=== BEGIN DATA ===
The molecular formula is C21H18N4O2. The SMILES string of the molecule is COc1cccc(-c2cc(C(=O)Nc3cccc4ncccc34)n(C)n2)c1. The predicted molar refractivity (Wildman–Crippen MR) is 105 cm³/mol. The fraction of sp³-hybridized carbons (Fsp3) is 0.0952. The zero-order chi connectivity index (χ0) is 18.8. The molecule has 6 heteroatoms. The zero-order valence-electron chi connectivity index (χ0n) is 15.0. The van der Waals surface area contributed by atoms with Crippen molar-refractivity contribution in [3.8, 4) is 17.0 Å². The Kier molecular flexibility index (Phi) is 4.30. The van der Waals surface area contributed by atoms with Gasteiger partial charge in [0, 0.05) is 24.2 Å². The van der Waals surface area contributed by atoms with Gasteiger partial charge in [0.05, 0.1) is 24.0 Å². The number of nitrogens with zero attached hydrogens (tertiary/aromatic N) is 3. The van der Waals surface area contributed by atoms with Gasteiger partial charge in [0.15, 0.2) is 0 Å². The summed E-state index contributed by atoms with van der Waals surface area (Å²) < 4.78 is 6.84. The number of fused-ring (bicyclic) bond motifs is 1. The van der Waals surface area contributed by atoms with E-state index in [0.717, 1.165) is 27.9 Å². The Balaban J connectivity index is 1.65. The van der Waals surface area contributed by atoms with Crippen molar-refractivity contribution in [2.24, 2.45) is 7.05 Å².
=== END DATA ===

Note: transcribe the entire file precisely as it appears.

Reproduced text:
The molecular formula is C21H18N4O2. The SMILES string of the molecule is COc1cccc(-c2cc(C(=O)Nc3cccc4ncccc34)n(C)n2)c1. The predicted molar refractivity (Wildman–Crippen MR) is 105 cm³/mol. The fraction of sp³-hybridized carbons (Fsp3) is 0.0952. The zero-order chi connectivity index (χ0) is 18.8. The molecule has 6 heteroatoms. The zero-order valence-electron chi connectivity index (χ0n) is 15.0. The van der Waals surface area contributed by atoms with Crippen molar-refractivity contribution in [3.8, 4) is 17.0 Å². The Kier molecular flexibility index (Phi) is 4.30. The van der Waals surface area contributed by atoms with Gasteiger partial charge in [0, 0.05) is 24.2 Å². The van der Waals surface area contributed by atoms with Gasteiger partial charge in [0.05, 0.1) is 24.0 Å². The number of nitrogens with zero attached hydrogens (tertiary/aromatic N) is 3. The van der Waals surface area contributed by atoms with Gasteiger partial charge in [0.15, 0.2) is 0 Å². The summed E-state index contributed by atoms with van der Waals surface area (Å²) < 4.78 is 6.84. The number of fused-ring (bicyclic) bond motifs is 1. The van der Waals surface area contributed by atoms with E-state index in [0.717, 1.165) is 27.9 Å². The Balaban J connectivity index is 1.65. The van der Waals surface area contributed by atoms with Crippen molar-refractivity contribution in [2.24, 2.45) is 7.05 Å².